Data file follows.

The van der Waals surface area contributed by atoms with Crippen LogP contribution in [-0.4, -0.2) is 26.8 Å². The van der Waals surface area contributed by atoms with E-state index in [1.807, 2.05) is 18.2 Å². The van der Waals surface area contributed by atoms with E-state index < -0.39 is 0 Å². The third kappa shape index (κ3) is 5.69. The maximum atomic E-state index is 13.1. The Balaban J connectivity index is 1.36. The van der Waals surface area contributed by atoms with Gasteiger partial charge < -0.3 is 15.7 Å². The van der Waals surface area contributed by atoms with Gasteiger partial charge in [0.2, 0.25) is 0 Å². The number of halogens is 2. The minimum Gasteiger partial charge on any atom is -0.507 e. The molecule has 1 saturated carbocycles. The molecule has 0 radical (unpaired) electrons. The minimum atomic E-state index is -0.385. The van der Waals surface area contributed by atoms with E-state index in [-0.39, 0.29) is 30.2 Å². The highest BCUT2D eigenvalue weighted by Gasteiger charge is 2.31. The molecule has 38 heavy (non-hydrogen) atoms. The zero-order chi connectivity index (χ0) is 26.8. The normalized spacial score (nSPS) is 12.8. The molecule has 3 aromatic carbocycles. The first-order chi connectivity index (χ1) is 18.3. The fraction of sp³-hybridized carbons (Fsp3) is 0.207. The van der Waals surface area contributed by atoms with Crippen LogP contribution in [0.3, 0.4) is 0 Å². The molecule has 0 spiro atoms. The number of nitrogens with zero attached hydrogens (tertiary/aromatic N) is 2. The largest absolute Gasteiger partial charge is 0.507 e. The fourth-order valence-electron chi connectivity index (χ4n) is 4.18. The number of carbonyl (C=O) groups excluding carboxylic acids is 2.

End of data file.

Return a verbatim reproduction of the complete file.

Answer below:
The van der Waals surface area contributed by atoms with Crippen LogP contribution in [-0.4, -0.2) is 26.8 Å². The van der Waals surface area contributed by atoms with E-state index in [1.807, 2.05) is 18.2 Å². The van der Waals surface area contributed by atoms with E-state index < -0.39 is 0 Å². The third kappa shape index (κ3) is 5.69. The maximum atomic E-state index is 13.1. The Balaban J connectivity index is 1.36. The van der Waals surface area contributed by atoms with Gasteiger partial charge < -0.3 is 15.7 Å². The van der Waals surface area contributed by atoms with Gasteiger partial charge in [0.2, 0.25) is 0 Å². The number of halogens is 2. The minimum Gasteiger partial charge on any atom is -0.507 e. The molecule has 1 saturated carbocycles. The molecule has 0 radical (unpaired) electrons. The minimum atomic E-state index is -0.385. The van der Waals surface area contributed by atoms with E-state index in [-0.39, 0.29) is 30.2 Å². The highest BCUT2D eigenvalue weighted by Gasteiger charge is 2.31. The molecule has 38 heavy (non-hydrogen) atoms. The zero-order chi connectivity index (χ0) is 26.8. The normalized spacial score (nSPS) is 12.8. The molecule has 3 aromatic carbocycles. The first-order chi connectivity index (χ1) is 18.3. The fraction of sp³-hybridized carbons (Fsp3) is 0.207. The van der Waals surface area contributed by atoms with Crippen LogP contribution in [0.3, 0.4) is 0 Å². The molecule has 0 spiro atoms. The number of nitrogens with zero attached hydrogens (tertiary/aromatic N) is 2. The largest absolute Gasteiger partial charge is 0.507 e. The fourth-order valence-electron chi connectivity index (χ4n) is 4.18. The number of carbonyl (C=O) groups excluding carboxylic acids is 2.